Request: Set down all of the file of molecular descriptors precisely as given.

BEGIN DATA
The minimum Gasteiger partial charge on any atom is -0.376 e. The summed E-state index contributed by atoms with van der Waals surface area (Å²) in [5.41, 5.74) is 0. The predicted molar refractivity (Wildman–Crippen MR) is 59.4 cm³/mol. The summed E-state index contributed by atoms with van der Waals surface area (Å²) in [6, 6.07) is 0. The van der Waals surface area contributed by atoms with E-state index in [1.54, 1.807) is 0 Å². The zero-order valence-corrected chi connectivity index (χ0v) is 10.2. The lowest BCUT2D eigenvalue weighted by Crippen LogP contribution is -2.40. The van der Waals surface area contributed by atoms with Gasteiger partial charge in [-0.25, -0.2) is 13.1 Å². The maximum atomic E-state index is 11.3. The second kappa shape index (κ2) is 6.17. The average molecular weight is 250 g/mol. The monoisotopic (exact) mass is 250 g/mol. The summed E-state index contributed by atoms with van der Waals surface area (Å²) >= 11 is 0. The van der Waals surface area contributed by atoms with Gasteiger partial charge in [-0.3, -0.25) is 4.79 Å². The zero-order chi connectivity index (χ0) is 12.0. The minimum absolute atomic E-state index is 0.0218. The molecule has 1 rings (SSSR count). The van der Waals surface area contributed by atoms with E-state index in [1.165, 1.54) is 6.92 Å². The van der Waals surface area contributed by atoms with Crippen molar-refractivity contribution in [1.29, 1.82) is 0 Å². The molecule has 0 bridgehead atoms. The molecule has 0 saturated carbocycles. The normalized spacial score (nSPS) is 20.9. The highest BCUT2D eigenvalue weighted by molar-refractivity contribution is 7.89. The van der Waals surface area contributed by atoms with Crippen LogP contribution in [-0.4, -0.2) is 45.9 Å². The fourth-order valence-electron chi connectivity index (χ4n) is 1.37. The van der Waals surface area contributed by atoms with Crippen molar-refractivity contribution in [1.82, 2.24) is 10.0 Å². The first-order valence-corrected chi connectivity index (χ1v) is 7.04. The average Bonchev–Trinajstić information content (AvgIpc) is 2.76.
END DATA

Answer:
The minimum Gasteiger partial charge on any atom is -0.376 e. The summed E-state index contributed by atoms with van der Waals surface area (Å²) in [5.41, 5.74) is 0. The predicted molar refractivity (Wildman–Crippen MR) is 59.4 cm³/mol. The summed E-state index contributed by atoms with van der Waals surface area (Å²) in [6, 6.07) is 0. The van der Waals surface area contributed by atoms with E-state index in [1.54, 1.807) is 0 Å². The zero-order valence-corrected chi connectivity index (χ0v) is 10.2. The lowest BCUT2D eigenvalue weighted by Crippen LogP contribution is -2.40. The van der Waals surface area contributed by atoms with Gasteiger partial charge in [-0.25, -0.2) is 13.1 Å². The maximum atomic E-state index is 11.3. The second kappa shape index (κ2) is 6.17. The average molecular weight is 250 g/mol. The monoisotopic (exact) mass is 250 g/mol. The summed E-state index contributed by atoms with van der Waals surface area (Å²) >= 11 is 0. The van der Waals surface area contributed by atoms with Gasteiger partial charge in [-0.3, -0.25) is 4.79 Å². The zero-order chi connectivity index (χ0) is 12.0. The minimum absolute atomic E-state index is 0.0218. The molecule has 1 rings (SSSR count). The van der Waals surface area contributed by atoms with E-state index in [1.165, 1.54) is 6.92 Å². The van der Waals surface area contributed by atoms with Crippen molar-refractivity contribution in [1.29, 1.82) is 0 Å². The molecule has 0 bridgehead atoms. The molecule has 0 saturated carbocycles. The normalized spacial score (nSPS) is 20.9. The highest BCUT2D eigenvalue weighted by molar-refractivity contribution is 7.89. The van der Waals surface area contributed by atoms with Crippen LogP contribution in [-0.4, -0.2) is 45.9 Å². The fourth-order valence-electron chi connectivity index (χ4n) is 1.37. The van der Waals surface area contributed by atoms with Crippen molar-refractivity contribution in [1.82, 2.24) is 10.0 Å². The first-order valence-corrected chi connectivity index (χ1v) is 7.04. The average Bonchev–Trinajstić information content (AvgIpc) is 2.76.